I wouldn’t go as far as terming these films Third Cinema, but I find this development striking. Other slow films come from what we call the Second World. Bela Tarr and Alexandr Sokurov are the most known examples. I’m not trying to put the films into boxes. However, this is where the term “slowness” comes in again. For whom are those films slow? For the audience, and the audience comes mainly from the capitalist, speedy First World. From urban areas with bustling streets. From hyper-modern civilisations, whose days are structured by the mechanical clock.

Considering the geographical backgrounds of those directors, it is inadequate to term the films slow. The term can be derogative, and in this case, I would say that, indeed, it is. It is merely looking down from our big modern horse on countries that are still a bit “behind”. But behind what? What is the merit?

Mainstream Slow Cinema

Two terms that do not go together. I’m well aware of this. But a thought occurred to me last night, which, to be honest, has been in the back of my head for a while now.

Slow Cinema is not as invisible anymore as it had been. With the help of a large amount of bloggers, the phenomenon has been put into our awareness. Thanks to those writings, we are now aware of main players like Apichatpong Weerasethakul, Tsai Ming-liang, Albert Serra and others. If there’s anything I learned during the initial stage of my research then it’s the fact that these directors are Slow Cinema. That’s it. There is a set list of directors who have become incredibly famous over the last few years. If something does get written on Slow Cinema, then it’s on one of those directors. In the realm of Slow Cinema, they are big names. The biggest amongst the big names is perhaps Béla Tarr.

With Nick James’ comment that the era of Slow Cinema has come to an end, I have realised that there is little flexibility in the field. We anticipate and focus on new films by famous slow-film directors. I have quite a substantial, and actually incomplete list of work that has been done on the big names. Slowly but surely, they even attract book publication, as is the case with Tsai, Tarr, Apichatpong and now even Serra.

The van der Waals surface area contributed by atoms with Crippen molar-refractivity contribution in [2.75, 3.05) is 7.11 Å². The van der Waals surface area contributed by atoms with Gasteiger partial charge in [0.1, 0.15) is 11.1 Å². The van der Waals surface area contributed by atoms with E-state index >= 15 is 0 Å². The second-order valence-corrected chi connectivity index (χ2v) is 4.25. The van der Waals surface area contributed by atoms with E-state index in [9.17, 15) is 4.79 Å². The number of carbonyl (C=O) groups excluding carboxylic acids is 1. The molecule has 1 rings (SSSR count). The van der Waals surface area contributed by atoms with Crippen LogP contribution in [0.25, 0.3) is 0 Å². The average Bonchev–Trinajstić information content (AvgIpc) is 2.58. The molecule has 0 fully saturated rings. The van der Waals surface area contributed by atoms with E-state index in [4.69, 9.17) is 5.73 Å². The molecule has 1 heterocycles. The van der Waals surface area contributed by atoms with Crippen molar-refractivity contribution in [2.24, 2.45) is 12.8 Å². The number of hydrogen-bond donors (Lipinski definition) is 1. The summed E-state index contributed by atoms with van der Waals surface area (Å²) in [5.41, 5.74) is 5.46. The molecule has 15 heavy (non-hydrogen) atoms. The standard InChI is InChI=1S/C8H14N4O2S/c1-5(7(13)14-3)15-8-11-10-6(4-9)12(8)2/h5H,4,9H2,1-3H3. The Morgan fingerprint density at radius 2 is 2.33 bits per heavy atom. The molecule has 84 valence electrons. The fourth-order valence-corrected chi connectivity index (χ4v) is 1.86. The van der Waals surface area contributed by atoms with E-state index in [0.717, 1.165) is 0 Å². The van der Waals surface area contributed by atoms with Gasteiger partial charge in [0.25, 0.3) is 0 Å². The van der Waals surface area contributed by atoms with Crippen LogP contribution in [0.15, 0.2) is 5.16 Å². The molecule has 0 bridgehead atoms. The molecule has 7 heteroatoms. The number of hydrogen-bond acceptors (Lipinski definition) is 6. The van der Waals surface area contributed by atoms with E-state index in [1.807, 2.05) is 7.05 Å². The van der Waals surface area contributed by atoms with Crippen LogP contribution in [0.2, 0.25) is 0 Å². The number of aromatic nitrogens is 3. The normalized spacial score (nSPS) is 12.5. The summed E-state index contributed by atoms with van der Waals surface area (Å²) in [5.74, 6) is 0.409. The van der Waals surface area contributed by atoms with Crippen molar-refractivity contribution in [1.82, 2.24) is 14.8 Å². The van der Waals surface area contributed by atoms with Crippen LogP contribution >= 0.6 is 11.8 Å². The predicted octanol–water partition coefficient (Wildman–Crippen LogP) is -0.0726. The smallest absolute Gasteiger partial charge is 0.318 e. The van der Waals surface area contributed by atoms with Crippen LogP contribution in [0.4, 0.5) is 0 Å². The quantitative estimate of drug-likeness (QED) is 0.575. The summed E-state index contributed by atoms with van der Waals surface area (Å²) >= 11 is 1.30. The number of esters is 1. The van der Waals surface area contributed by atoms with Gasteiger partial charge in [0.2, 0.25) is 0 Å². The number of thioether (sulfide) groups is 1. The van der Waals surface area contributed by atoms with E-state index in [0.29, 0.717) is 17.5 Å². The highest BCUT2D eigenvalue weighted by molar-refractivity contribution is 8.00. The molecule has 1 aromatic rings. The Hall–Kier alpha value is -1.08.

The flipside of all this is that we miss development in the field. I miss someone who goes beyond the usual. Don’t get me wrong, I love the films of the directors mentioned here. But I do wonder whether we do ourselves and Slow Cinema a favour by retaining the focus on those who are already famous in their own way. Have Tsai, Apichatpong, Tarr, Reygadas, and Serra not become extremely popular in the last few years? Can we not describe them as the mainstream of Slow Cinema?

Slow Cinema was kind of seen as a phenomenon of the first decade of the 2000s. I wonder whether there’s anyone trying to trace the next generation (apart from me). I have a problem with the term Slow Cinema and its recent developments, and we may want to branch it out into more specific kinds of Slow Cinema.

For once, directors begin to make use of special effects, which wasn’t in the original concept lay film critics have compiled. Slow films were simply “natural”, and not manipulated. Reygadas’ special effects in Post Tenebras Lux are exemplary here. I have also mentioned in an earlier post that Apichatpong’s Mekong Hotel questions a few characteristics as well by including more dialogue, and more music; elements that speed up the experienced pace of the film. In a clip from Tsai’s new film Stray Dogs, the surrounding looks pretty crowded to me. It still feels slow, but compared to his other films, the frames appear crowded, the action in the background seems hectic. There are certain developments in the films of known slow-film directors away from their usual type of filmmaking they became famous with, which isn’t bad. But it makes people believe that Slow Cinema is coming to an end.